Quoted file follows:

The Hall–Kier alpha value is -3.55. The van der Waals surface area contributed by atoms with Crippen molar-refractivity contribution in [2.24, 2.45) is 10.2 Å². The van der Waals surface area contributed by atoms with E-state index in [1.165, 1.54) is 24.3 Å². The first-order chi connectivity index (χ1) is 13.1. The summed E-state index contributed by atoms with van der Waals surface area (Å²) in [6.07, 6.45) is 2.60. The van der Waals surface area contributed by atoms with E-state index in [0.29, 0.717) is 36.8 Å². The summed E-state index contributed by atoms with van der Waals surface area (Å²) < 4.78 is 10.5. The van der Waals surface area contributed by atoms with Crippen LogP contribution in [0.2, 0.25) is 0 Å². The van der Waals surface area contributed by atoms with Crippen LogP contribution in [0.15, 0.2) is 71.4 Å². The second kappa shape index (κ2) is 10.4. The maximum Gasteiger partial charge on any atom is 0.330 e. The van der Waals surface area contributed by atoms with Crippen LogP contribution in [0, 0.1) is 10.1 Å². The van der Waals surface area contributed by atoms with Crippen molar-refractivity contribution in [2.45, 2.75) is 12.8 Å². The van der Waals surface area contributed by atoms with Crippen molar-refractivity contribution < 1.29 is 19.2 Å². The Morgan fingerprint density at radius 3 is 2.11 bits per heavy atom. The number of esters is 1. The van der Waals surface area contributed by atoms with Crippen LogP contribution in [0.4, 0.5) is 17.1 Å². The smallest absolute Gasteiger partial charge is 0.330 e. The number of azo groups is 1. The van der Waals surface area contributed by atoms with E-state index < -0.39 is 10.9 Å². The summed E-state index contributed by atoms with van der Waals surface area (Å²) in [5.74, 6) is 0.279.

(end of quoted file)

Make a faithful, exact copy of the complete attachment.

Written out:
The Hall–Kier alpha value is -3.55. The van der Waals surface area contributed by atoms with Crippen molar-refractivity contribution in [2.24, 2.45) is 10.2 Å². The van der Waals surface area contributed by atoms with E-state index in [1.165, 1.54) is 24.3 Å². The first-order chi connectivity index (χ1) is 13.1. The summed E-state index contributed by atoms with van der Waals surface area (Å²) in [6.07, 6.45) is 2.60. The van der Waals surface area contributed by atoms with E-state index in [0.29, 0.717) is 36.8 Å². The summed E-state index contributed by atoms with van der Waals surface area (Å²) < 4.78 is 10.5. The van der Waals surface area contributed by atoms with Crippen LogP contribution in [0.2, 0.25) is 0 Å². The van der Waals surface area contributed by atoms with Crippen LogP contribution in [0.15, 0.2) is 71.4 Å². The second kappa shape index (κ2) is 10.4. The maximum Gasteiger partial charge on any atom is 0.330 e. The van der Waals surface area contributed by atoms with Crippen LogP contribution in [0, 0.1) is 10.1 Å². The van der Waals surface area contributed by atoms with Crippen molar-refractivity contribution in [2.45, 2.75) is 12.8 Å². The van der Waals surface area contributed by atoms with Crippen molar-refractivity contribution < 1.29 is 19.2 Å². The Morgan fingerprint density at radius 3 is 2.11 bits per heavy atom. The number of esters is 1. The van der Waals surface area contributed by atoms with Crippen LogP contribution in [0.4, 0.5) is 17.1 Å². The smallest absolute Gasteiger partial charge is 0.330 e. The number of azo groups is 1. The van der Waals surface area contributed by atoms with E-state index < -0.39 is 10.9 Å². The summed E-state index contributed by atoms with van der Waals surface area (Å²) in [5.74, 6) is 0.279.